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Namami Gange Won’t Work Unless it Shifts Its Focus Away from Treating Sewage

Namami Gange Won’t Work Unless it Shifts Its Focus Away from Treating Sewage

A boy crosses a drain on the banks of the river Ganges in Kanpur, India, April 4, 2017. Credit: Reuters/Danish Siddiqui

‘Namami Gange’, the national mission to clean the Ganga river, has failed to deliver on most of its promises. It has become more about sewage and effluent management and a lot less about improving the quality or quantity of flow across the river’s length of 2,500 km. During the Kumbh Mela from January to March, clean water flowed in the river because the UP administration let water originating from only the Himalayan mountains into its path, for bathing rituals. The plan worked and no disease epidemics were reported; it also won Chief Minister Yogi Adityanath many political points.

Given the importance the Bharatiya Janata Party government attaches to cleaning the Ganga, it must take stock of the situation, addressing progress and stumbling blocks credibly and beyond rhetoric. For one, it needs to abandon the belief that the river will be cleaned anytime soon and reorganise under a more realistic plan. This includes reassessing the mission’s priorities. It has accorded undue prominence to establishing sewage and effluent treatment plants, shifting the focus away from the river’s minimum flow.

The concept of ‘sewage-free’ water need to be seriously considered, which would mean all treated waters will need to be recycled and reused in the towns and cities that produce them, even as the river’s flow is completely supported by water from the Himalaya, currently stored in reservoirs in the river’s upper reaches.

The fixation with treatment plants, toilets and beautification has made it more of an infrastructure project with little concern for nature’s hydrological cycle. It’s time to understand the Ganga more deeply from a hydrological perspective, through automated flow gauges and water quality sensors, linked to automated reservoir operations that ensure minimum flow in across different sections of the river. This will help flush the pollution loads.

The decision-making hierarchy should help identify reservoirs needed to maintain minimum flow and identify those that need to be decommissioned, to minimise the risk of flash floods and landslides.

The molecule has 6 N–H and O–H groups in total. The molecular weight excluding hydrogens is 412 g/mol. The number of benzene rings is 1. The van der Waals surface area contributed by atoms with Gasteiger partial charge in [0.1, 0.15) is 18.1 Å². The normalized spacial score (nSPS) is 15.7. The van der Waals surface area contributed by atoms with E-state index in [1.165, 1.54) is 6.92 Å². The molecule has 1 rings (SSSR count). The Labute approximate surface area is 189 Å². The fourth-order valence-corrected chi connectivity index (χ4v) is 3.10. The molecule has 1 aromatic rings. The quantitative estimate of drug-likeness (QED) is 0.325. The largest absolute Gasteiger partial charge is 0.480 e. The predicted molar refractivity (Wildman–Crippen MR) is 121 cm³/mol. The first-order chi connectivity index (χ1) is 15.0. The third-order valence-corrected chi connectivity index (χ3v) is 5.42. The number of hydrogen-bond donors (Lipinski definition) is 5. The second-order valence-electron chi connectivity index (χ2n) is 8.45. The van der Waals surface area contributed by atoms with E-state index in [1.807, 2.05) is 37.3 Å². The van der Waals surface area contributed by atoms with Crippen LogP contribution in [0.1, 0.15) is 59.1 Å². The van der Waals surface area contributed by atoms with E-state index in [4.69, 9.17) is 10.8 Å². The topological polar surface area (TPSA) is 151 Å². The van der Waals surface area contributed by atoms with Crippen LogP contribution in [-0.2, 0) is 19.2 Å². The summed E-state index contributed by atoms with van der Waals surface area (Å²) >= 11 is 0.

In effect, the project design needs to incorporate externalities linked to mining, environmental degradation, the climate emergency, seismicity, floods, landslides, flood-bank encroachment, marine environment and groundwater recharge.

Wishing away climatic disasters, such as unseasonal storms, landslides, droughts, etc., would be a major blunder. The pressure to spend Rs 20,000 crore on treatment plants, beautifying the banks and other small interventions needs to be substituted with a commitment to keeping the river clean and flowing, which in turn will flush pollutants better.

The government should place measurable indicators of the performance of the Clean Ganga in the public domain. The success needs to be measured in terms river discharge, colour, floating matter, pollution load, odour, livelihood, fish varieties and availability of water for bathing. The centralised decision-making needs to be turned upside down, adopting a bottom-up approach to set up need-based solutions. Ultimately success should be measured through issues that resonate with stakeholders, not by counting the number of structures erected or the amount of money spent.

Overall, the project of cleaning the Ganga needs to be broken down into several smaller and more manageable problems, each of which is addressed with its own customised solution (not limited to treatment plants. Local bodies should be empowered to participate in decision-making as well as to recycle all the treated sewage for secondary use.

Large treatment plants are like nuclear reactors: easy to build and difficult to tame. India has always been bad at operating treatment plants. Even when one does work, the treated water is considered unsafe because it contains organic contaminants, fine sediments, bacteria, viruses, toxins and heavy metals.

Global practices have moved beyond centralised sewage systems because they are unsustainable. Decentralised and energy-neutral sewage treatment plants that can recover fertilisers, bio-plastics, cellulose and even protein are the way to do. India needs to develop a business model to recover secondary products, including water, to enable a sewage-free Ganga. It also needs to develop economic models that help local bodies maintain the systems and so reduce the risks of failure.

K.A.S. Mani is a groundwater engineer.

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